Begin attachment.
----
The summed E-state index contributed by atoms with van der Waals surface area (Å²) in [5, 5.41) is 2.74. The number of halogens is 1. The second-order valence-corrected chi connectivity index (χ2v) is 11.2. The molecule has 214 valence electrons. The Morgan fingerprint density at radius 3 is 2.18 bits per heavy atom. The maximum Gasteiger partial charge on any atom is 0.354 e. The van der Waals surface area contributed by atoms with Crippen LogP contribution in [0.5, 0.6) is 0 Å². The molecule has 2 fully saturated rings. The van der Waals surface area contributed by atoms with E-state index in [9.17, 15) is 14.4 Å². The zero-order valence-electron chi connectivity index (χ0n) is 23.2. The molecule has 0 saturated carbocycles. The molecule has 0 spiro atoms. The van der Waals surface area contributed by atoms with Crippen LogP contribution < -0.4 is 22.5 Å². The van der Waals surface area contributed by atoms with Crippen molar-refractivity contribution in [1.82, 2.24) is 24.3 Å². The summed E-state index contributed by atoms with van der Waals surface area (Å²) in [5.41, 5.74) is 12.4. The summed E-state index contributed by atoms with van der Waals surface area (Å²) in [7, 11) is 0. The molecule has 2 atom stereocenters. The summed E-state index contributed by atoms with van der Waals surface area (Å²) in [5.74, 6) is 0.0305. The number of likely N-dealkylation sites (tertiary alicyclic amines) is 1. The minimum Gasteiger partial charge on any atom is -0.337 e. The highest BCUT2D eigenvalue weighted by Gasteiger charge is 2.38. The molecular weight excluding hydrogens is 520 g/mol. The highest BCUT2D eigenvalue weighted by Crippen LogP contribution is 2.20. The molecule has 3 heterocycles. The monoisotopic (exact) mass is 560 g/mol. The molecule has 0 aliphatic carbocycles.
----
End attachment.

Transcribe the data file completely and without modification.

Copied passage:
The summed E-state index contributed by atoms with van der Waals surface area (Å²) in [5, 5.41) is 2.74. The number of halogens is 1. The second-order valence-corrected chi connectivity index (χ2v) is 11.2. The molecule has 214 valence electrons. The Morgan fingerprint density at radius 3 is 2.18 bits per heavy atom. The maximum Gasteiger partial charge on any atom is 0.354 e. The van der Waals surface area contributed by atoms with Crippen LogP contribution in [0.5, 0.6) is 0 Å². The molecule has 2 fully saturated rings. The van der Waals surface area contributed by atoms with E-state index in [9.17, 15) is 14.4 Å². The zero-order valence-electron chi connectivity index (χ0n) is 23.2. The molecule has 0 saturated carbocycles. The molecule has 0 spiro atoms. The van der Waals surface area contributed by atoms with Crippen LogP contribution < -0.4 is 22.5 Å². The van der Waals surface area contributed by atoms with Crippen molar-refractivity contribution in [1.82, 2.24) is 24.3 Å². The summed E-state index contributed by atoms with van der Waals surface area (Å²) in [5.41, 5.74) is 12.4. The summed E-state index contributed by atoms with van der Waals surface area (Å²) in [7, 11) is 0. The molecule has 2 atom stereocenters. The summed E-state index contributed by atoms with van der Waals surface area (Å²) in [5.74, 6) is 0.0305. The number of likely N-dealkylation sites (tertiary alicyclic amines) is 1. The minimum Gasteiger partial charge on any atom is -0.337 e. The highest BCUT2D eigenvalue weighted by Gasteiger charge is 2.38. The molecular weight excluding hydrogens is 520 g/mol. The highest BCUT2D eigenvalue weighted by Crippen LogP contribution is 2.20. The molecule has 3 heterocycles. The monoisotopic (exact) mass is 560 g/mol. The molecule has 0 aliphatic carbocycles.